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Kattari - The Tamil Weapon

on Thursday, 26 February 2015. Posted in Martial Arts

Kattari - The Tamil Weapon

The kattari or suwaiya (Tamil: kattari, Devanagari: katara, Panjabi: kataar) is a type of push dagger from India. It is characterised by its H-shaped horizontal hand grip, which results in the blade of the sword sitting above the user’s knuckles.

Unique to South Asia, it is the most famous and characteristic of Indian daggers. Ceremonial katara were also used in worship. The katara originated in Tamil Nadu where its Dravidian name was kattari before being altered to katara in the north. The earliest forms occur in the medieval Deccan kingdom of Vijayanagara.

This particular piece (in the image) is in the style of a Srirangan katar with its prominent knuckle guard.

The hilt, the crested knuckle guard, double ball grips and double-edged blade (both sides) are entirely covered with silver inlay of the most exquisite fineness in scrolling picca mala (jasmine creeper) form with the creepers being arranged in such a way as to form a stylized kirtimukha mask at the top of the blade, and on the top of the knuckle grad they form a pair of adorsed yalis.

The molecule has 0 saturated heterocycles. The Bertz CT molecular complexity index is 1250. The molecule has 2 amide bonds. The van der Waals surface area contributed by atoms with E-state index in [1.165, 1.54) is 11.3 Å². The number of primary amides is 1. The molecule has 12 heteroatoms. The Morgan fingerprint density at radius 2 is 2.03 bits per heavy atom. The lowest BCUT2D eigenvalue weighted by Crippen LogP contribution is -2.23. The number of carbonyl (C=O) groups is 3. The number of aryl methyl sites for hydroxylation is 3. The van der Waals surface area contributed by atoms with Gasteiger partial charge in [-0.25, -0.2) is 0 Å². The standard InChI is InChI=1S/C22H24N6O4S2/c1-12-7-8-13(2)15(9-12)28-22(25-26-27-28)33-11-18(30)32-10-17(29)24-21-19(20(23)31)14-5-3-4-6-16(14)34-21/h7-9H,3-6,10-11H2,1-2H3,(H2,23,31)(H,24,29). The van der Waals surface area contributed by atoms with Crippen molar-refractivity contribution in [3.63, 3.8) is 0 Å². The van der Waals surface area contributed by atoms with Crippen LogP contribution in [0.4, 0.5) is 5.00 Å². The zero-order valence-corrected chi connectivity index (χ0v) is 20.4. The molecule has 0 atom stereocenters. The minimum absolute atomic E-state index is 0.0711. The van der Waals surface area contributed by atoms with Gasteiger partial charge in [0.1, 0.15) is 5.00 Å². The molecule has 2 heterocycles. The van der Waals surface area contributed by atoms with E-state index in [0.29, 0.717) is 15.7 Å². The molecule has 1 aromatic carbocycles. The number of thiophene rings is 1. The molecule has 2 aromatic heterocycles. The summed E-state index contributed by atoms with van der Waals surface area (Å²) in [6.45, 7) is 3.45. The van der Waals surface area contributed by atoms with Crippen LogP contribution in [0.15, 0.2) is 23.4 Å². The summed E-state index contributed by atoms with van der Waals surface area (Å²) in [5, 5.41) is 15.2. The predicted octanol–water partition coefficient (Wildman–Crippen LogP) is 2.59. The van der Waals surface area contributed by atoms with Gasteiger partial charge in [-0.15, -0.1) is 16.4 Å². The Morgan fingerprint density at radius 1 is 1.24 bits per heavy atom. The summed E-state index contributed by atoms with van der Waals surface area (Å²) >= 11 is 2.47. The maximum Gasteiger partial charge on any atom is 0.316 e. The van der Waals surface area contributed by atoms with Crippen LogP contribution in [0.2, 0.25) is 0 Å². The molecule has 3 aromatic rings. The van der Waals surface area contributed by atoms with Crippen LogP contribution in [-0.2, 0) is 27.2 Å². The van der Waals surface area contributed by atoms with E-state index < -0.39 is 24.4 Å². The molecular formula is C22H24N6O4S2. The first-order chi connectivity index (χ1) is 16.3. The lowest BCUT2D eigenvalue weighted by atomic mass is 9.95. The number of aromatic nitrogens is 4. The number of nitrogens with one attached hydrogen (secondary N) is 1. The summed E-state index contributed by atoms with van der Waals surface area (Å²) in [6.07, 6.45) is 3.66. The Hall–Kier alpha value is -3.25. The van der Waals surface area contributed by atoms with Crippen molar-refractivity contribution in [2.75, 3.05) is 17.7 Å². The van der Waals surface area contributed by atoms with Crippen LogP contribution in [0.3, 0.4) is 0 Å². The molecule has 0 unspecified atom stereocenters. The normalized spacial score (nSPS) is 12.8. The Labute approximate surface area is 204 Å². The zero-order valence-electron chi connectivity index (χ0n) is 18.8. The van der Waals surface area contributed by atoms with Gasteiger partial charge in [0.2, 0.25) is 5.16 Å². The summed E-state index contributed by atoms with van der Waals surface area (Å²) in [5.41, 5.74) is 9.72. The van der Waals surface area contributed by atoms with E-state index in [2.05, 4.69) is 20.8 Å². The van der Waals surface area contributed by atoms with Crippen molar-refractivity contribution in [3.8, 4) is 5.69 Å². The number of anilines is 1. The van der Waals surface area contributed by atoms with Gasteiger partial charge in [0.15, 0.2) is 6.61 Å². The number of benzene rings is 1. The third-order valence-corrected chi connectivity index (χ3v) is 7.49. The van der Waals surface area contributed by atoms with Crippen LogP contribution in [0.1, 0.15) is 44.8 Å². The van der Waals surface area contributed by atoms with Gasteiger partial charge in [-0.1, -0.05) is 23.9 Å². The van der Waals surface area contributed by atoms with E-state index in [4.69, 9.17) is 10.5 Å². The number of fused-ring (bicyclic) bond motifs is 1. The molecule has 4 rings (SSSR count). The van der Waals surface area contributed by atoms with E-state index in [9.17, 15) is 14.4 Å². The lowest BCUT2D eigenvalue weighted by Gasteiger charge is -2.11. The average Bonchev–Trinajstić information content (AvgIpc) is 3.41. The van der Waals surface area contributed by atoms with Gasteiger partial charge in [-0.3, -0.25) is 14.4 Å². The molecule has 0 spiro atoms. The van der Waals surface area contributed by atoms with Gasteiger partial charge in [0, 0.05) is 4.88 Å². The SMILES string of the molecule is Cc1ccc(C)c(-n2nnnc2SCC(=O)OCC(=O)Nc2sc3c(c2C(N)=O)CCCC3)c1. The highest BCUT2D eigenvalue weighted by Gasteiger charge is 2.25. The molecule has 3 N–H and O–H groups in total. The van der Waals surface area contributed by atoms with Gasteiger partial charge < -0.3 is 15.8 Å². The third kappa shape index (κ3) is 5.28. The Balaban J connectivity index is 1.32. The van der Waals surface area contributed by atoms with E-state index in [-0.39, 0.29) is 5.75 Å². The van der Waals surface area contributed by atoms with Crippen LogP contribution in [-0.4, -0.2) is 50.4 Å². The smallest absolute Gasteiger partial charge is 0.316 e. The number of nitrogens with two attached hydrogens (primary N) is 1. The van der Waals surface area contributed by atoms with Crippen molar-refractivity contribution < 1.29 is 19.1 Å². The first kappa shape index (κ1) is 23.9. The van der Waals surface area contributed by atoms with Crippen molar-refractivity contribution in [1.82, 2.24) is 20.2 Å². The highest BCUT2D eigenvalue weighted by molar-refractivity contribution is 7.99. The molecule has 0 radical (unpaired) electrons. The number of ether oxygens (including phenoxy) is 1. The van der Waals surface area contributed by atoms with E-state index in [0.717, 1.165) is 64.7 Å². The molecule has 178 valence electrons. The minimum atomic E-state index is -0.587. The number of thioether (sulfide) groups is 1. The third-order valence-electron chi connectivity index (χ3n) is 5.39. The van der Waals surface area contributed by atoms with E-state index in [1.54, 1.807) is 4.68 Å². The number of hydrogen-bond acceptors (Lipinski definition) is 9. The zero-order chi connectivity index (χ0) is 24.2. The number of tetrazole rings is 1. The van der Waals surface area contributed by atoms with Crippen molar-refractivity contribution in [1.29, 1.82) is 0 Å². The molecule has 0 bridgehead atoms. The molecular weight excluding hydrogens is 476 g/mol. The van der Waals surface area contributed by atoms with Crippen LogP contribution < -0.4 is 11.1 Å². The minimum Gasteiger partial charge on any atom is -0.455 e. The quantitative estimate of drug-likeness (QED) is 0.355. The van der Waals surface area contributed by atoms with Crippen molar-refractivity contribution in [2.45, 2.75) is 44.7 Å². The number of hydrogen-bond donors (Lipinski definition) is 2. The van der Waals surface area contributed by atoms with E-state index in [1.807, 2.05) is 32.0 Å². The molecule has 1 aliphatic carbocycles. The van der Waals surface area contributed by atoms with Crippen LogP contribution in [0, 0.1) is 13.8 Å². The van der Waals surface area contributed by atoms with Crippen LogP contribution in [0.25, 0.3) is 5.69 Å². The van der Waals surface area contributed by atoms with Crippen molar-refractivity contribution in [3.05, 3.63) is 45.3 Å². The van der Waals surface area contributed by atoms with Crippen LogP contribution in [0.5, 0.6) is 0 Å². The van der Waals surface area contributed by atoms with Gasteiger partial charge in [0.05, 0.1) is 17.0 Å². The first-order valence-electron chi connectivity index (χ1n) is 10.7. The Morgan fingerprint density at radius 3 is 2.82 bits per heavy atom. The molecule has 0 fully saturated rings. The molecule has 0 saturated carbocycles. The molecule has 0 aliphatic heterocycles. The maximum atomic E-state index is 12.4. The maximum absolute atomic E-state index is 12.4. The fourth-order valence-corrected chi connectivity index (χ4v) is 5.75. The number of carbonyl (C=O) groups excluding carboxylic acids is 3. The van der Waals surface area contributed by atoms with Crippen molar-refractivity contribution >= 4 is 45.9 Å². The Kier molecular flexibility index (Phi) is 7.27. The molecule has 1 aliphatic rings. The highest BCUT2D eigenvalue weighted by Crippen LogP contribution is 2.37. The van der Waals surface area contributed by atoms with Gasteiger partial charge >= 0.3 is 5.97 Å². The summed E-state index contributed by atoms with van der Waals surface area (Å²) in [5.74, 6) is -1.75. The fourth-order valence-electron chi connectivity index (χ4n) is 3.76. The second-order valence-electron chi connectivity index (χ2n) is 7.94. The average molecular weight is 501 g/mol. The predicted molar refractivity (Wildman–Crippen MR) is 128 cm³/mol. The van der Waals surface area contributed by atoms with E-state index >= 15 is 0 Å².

The nuts in the sides of the hilt used to secure the double grips have been inlaid with both silver and gold. The silver and gold damascening is in keeping with the goldwork shown on a Tanjore-style katar in New York’s Metropolitan Museum, and the silver inlaid picca mala scroll-work on the knuckle guard of a Srirangan katar that was offered at Bonhams, in its ‘The Jacques Desenfans Collection’ April 10, 2008.

The scabbard of the Bonhams example was more detailed than the example here but the actual blade and hilt of this example is far superior. The Bonhams example sold for £20,400. The broad knuckle guard terminates in a silver-inlaid yali-head finial to match the adorsed yalis worked into the top of the knuckle guard. 

 

Source: Michael Backman Ltd